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Flooding in Lynchburg, Virginia, prompts fears of dam failure, leads to evacuations

If the College Lake Dam fails, water levels could reach 17 feet in seven minutes in parts of the city, observers say.
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Officials said 150 households were evacuated after rains threatened the integrity of a damn near Lynchburg, Virginia, overnight.

On Thursday, the city of Lynchburg warned its population of 80,000 that "imminent failure" of the College Lake Dam was possible. But during an afternoon news conference Friday, Tim Mitchell, the city's director of water resources, said engineers determined that the dam was "stable."

"We're still concerned about its overall stability going into tonight and tomorrow morning," he told reporters.

Continued rains, however, meant that Lynchburg was not out of the woods. Officials said residents ordered to evacuate should not return to their homes until the rains had fully stopped.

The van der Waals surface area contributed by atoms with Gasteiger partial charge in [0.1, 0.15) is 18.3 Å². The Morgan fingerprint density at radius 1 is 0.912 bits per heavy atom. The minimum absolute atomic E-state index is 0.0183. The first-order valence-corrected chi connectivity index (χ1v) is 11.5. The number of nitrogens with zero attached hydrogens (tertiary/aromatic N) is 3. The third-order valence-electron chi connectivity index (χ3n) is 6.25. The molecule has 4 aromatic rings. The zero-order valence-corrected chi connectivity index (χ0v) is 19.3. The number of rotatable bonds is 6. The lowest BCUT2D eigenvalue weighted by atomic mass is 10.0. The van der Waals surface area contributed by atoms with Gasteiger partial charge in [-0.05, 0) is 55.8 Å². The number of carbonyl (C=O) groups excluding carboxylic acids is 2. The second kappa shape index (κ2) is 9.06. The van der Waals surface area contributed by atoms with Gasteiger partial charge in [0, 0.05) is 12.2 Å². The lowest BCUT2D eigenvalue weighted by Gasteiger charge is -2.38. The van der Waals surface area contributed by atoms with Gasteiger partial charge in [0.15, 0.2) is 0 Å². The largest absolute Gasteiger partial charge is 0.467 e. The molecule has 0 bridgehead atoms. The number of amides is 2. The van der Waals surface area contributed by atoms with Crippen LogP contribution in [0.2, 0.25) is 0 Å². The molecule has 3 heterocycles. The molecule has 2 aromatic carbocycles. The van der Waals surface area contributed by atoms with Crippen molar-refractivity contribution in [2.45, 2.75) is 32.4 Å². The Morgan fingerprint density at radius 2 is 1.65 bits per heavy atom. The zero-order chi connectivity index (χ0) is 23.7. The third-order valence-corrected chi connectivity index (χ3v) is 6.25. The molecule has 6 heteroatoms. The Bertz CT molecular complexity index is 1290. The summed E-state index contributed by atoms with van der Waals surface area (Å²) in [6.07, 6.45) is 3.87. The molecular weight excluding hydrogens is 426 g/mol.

If the dam fails, water levels could reach 17 feet in seven minutes in parts of the city, according to the National Weather Service.

A flash flood watch was in effect until 11 a.m. ET. Water was already spilling over the dam early Friday, threatening about 124 houses in the city of 80,000, according to the Associated Press.

Earlier in the evening Thursday, up to 6 inches of rain fell within a matter of hours, the National Weather Service said, swelling College Lake beyond capacity.

Videos posted on social media showed raging waters in Lynchburg. Emergency personnel were rescuing residents from flooded homes via inflated boats to area shelters.

To alleviate strain on the dam, water from College Lake was being released in a controlled manner.

Lynchburg is about 50 miles east of Roanoke. The area has been pounded for days with rain, and the NWS warned early Friday that there was the possibility of more showers and thunderstorms through Friday night, with up to 3 more inches of precipitation.

"This system is a slow mover. There's not much going on as far as getting relief," "Today" show meteorologist Al Roker said Friday.

The strong storms were part of severe weather along the East Coast, where 36 million people were under a flash flood warning or watch from Georgia up to New England.